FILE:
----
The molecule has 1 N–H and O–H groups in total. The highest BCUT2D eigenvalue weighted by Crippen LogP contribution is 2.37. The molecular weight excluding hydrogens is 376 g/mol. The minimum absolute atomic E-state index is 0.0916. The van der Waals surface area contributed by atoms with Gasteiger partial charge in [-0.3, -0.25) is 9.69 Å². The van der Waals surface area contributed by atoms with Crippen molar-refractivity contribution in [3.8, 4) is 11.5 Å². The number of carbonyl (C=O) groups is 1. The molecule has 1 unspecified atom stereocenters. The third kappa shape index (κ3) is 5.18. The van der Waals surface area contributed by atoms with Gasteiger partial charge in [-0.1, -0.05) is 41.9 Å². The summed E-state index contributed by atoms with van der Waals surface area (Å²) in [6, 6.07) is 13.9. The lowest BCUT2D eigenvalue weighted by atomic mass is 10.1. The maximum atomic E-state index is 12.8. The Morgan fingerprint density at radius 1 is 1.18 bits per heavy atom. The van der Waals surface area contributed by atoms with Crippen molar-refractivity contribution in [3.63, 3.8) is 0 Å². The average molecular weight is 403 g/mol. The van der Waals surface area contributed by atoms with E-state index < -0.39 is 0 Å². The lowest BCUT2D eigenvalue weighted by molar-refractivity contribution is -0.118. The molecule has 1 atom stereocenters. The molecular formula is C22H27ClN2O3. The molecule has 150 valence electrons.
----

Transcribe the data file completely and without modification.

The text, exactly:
The molecule has 1 N–H and O–H groups in total. The highest BCUT2D eigenvalue weighted by Crippen LogP contribution is 2.37. The molecular weight excluding hydrogens is 376 g/mol. The minimum absolute atomic E-state index is 0.0916. The van der Waals surface area contributed by atoms with Gasteiger partial charge in [-0.3, -0.25) is 9.69 Å². The van der Waals surface area contributed by atoms with Crippen molar-refractivity contribution in [3.8, 4) is 11.5 Å². The number of carbonyl (C=O) groups is 1. The molecule has 1 unspecified atom stereocenters. The third kappa shape index (κ3) is 5.18. The van der Waals surface area contributed by atoms with Gasteiger partial charge in [-0.1, -0.05) is 41.9 Å². The summed E-state index contributed by atoms with van der Waals surface area (Å²) in [6, 6.07) is 13.9. The lowest BCUT2D eigenvalue weighted by atomic mass is 10.1. The maximum atomic E-state index is 12.8. The Morgan fingerprint density at radius 1 is 1.18 bits per heavy atom. The van der Waals surface area contributed by atoms with Crippen molar-refractivity contribution in [3.63, 3.8) is 0 Å². The average molecular weight is 403 g/mol. The van der Waals surface area contributed by atoms with E-state index < -0.39 is 0 Å². The lowest BCUT2D eigenvalue weighted by molar-refractivity contribution is -0.118. The molecule has 1 atom stereocenters. The molecular formula is C22H27ClN2O3. The molecule has 150 valence electrons.